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Why Should I Upgrade to an Intel Xeon Processor

Why Should I Upgrade to an Intel Xeon Processor?

Zach Cabading
It’s frustrating when you’re opening up a large application on your computer, and it’s taking so long to open that you could basically slip away to the grocery store, or the bank, or even the DMV, and get back before it’s loaded. If that’s the case, it might be time for you to upgrade your processor.
Intel® produces some of the best CPUs on the market. The Intel Core™ series is their most popular line of processors, but you should seriously consider upgrading to one of their Intel Xeon® processors. An Intel Xeon is great for high-performance workstations, and it’s a necessity for any professional who works with large amounts of critical data.
Let’s answer your questions about the Intel Xeon series.

What is an Intel Xeon processor?

An Intel Xeon processor is one of Intel’s state-of-the-art central processing units (CPU). In many ways, they’re similar to the Intel Core processors. And in some respects, they’re more advanced.
Here’s a quick rundown if you’re unfamiliar with what a CPU does. The CPU performs various tasks on your computer, from running software programs to making calculations.
The key component of every processor is the core. The core reads instructions that are sent to it from the other computer components, and it also writes instructions for those components. The more cores that a processor has, the more instructions it’s able to read and write, and the faster it’s able to run programs.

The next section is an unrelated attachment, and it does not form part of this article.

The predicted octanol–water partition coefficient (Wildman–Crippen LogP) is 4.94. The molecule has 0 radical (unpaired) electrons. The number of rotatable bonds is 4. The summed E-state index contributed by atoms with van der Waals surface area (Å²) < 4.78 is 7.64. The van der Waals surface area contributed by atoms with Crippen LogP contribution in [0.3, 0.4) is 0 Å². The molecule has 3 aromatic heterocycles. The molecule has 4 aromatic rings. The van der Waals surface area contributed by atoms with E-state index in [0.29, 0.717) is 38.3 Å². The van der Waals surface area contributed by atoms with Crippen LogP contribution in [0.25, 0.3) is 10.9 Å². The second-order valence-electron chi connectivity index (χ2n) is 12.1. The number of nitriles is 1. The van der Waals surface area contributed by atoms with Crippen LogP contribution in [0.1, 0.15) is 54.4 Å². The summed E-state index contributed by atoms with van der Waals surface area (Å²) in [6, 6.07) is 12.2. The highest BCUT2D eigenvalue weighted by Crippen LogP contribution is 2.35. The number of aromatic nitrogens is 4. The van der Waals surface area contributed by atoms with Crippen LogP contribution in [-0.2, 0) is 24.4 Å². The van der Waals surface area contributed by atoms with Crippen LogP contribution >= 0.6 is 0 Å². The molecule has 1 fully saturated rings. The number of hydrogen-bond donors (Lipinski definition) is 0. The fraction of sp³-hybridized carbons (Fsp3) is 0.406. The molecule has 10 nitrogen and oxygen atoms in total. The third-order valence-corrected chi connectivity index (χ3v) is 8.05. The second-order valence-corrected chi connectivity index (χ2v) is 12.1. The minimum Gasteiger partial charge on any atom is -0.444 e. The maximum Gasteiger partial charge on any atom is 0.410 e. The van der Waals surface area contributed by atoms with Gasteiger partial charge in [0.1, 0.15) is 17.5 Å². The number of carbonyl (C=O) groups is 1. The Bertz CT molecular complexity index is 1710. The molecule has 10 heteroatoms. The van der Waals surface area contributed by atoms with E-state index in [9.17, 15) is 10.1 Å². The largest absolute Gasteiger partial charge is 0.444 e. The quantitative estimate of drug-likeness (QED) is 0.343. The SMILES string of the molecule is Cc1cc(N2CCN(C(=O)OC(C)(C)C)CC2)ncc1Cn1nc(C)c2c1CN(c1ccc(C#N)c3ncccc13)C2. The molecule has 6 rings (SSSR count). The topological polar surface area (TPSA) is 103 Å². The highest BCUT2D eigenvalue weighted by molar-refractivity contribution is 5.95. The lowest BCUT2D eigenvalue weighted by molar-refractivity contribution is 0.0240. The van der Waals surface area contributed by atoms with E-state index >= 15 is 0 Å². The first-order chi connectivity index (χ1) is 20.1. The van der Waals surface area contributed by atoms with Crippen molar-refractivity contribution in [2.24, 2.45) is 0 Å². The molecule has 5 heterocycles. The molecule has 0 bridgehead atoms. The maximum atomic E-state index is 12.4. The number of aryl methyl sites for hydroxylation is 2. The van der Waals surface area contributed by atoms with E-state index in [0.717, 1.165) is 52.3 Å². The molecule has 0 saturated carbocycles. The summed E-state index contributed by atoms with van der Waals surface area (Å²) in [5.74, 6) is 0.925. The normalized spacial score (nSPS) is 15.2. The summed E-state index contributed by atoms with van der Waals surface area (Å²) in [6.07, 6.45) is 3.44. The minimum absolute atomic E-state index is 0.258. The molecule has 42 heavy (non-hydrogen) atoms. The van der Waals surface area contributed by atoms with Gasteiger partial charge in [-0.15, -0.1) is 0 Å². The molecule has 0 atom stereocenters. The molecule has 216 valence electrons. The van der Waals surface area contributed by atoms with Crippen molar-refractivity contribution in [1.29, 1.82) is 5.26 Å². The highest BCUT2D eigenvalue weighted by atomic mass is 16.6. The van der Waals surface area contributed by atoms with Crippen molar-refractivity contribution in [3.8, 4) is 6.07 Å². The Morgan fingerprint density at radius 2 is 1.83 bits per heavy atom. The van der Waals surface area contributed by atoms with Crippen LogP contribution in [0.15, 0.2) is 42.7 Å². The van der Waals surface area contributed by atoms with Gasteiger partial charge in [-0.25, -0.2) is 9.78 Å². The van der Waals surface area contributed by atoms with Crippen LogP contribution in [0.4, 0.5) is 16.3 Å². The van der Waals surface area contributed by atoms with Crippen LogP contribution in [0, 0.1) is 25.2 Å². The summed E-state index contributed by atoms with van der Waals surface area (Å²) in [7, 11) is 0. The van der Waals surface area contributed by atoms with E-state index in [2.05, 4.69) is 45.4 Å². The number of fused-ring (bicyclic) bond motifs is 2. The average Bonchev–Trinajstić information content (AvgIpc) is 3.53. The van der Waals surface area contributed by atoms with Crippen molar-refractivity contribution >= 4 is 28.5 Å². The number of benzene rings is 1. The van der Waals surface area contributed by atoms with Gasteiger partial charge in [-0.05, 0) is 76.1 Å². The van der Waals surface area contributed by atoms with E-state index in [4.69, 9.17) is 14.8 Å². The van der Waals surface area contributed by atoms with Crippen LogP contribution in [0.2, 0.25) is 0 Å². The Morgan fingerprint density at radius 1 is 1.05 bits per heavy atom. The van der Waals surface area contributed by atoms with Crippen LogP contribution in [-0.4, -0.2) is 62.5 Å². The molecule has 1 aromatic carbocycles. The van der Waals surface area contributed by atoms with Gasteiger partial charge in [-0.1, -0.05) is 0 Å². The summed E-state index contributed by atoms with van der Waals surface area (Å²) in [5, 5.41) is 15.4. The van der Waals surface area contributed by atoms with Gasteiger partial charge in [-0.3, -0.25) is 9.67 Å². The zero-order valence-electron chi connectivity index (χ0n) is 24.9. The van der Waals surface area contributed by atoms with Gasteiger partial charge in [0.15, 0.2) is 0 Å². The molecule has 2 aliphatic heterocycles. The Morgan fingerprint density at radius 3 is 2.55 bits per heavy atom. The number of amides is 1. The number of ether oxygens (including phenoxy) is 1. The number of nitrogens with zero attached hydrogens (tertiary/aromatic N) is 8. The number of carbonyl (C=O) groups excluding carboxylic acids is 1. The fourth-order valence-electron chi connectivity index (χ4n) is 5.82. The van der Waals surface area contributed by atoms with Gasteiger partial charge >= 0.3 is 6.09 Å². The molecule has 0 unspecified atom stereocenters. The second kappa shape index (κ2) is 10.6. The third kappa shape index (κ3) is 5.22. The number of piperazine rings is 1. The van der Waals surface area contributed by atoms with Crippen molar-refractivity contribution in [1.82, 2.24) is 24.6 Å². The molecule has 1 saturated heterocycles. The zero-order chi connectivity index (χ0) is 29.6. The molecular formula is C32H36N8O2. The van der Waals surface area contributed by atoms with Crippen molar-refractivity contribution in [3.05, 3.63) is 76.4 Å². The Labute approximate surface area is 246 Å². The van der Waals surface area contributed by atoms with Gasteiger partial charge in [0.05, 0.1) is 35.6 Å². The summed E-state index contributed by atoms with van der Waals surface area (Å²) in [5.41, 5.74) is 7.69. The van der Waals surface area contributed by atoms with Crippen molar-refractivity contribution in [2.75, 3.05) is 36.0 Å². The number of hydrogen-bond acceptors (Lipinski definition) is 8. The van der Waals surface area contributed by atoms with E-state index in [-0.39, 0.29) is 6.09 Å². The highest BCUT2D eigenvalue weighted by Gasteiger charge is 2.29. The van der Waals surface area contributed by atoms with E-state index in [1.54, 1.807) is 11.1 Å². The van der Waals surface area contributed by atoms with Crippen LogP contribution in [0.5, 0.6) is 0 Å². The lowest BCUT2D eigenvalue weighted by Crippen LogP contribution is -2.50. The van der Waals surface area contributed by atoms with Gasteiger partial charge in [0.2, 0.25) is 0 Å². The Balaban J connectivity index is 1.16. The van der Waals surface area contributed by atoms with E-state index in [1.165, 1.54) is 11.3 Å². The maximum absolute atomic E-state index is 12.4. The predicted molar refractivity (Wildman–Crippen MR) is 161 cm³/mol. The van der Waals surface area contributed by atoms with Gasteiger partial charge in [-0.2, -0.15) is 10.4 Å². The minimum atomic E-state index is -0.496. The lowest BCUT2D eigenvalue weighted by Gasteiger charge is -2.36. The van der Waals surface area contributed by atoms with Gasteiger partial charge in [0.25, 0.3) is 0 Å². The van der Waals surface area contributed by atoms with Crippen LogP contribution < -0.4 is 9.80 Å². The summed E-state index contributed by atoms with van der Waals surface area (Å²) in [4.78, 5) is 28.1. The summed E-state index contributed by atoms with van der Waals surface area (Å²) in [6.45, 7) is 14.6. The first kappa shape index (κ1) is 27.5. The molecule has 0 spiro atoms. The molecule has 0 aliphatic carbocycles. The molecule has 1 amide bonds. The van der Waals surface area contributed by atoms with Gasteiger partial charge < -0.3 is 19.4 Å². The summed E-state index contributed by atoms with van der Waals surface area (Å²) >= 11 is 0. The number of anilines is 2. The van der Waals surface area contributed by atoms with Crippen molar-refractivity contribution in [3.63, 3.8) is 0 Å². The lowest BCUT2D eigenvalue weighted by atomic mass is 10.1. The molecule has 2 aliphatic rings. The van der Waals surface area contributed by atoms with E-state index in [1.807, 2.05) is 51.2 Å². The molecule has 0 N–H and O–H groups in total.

The Intel Xeon processors are definitely power processors. They have a large number of cores, and they also have special features that make them great for running intensive programs and mission-critical tasks. Arguably the most important of these features is error-correcting code memory.

What is error-correcting code (ECC) memory?

Error-correcting code (ECC) memory is a feature that helps prevent soft errors from occurring while the processor is reading and writing information.

What is a soft error?

Remember that the smallest unit of data is called a “bit.” Each bit is basically an electrical pulse (value of 1), or lack thereof (value of 0). The CPU reads incoming bits, but soft errors occur when the data is read differently than intended.

Why do soft errors occur?

There are lots of theories as to why soft errors occur. Some engineers believe that fluctuations in electricity flow can inadvertently change the value of bits, while others believe it has to do with electromagnetic interference from the computer. Regardless, know that individual bits can be written or read incorrectly due to the wild nature of electricity and electromagnetism.

Can soft errors harm your data?

You bet they can. Soft errors can harm your data in several different ways. They could have the most consequential effects for businesses that need to store critical information. For example, let’s say you have a business that sells products to consumers. When a consumer makes a purchase on their credit card, a soft error could result in the transaction data being misread (the credit card is charged too much or too little), or it could cause the data to be lost. In either case, you’d lose money or you’d make the customer unhappy.
If you’re a healthcare provider, your computer servers must store patients’ personal and medical information. Soft errors could result in important medical information being incorrectly entered or not entered at all.
But soft errors can also affect the average PC user. Let’s say you’re transferring photos from your digital camera onto your computer. A soft error might result in one of your photos being “corrupted;” in other words, it doesn’t get transferred to your computer properly and you can’t view it. If you deleted all the photos from your camera without knowing about the corrupted file, you’d lose that photo forever.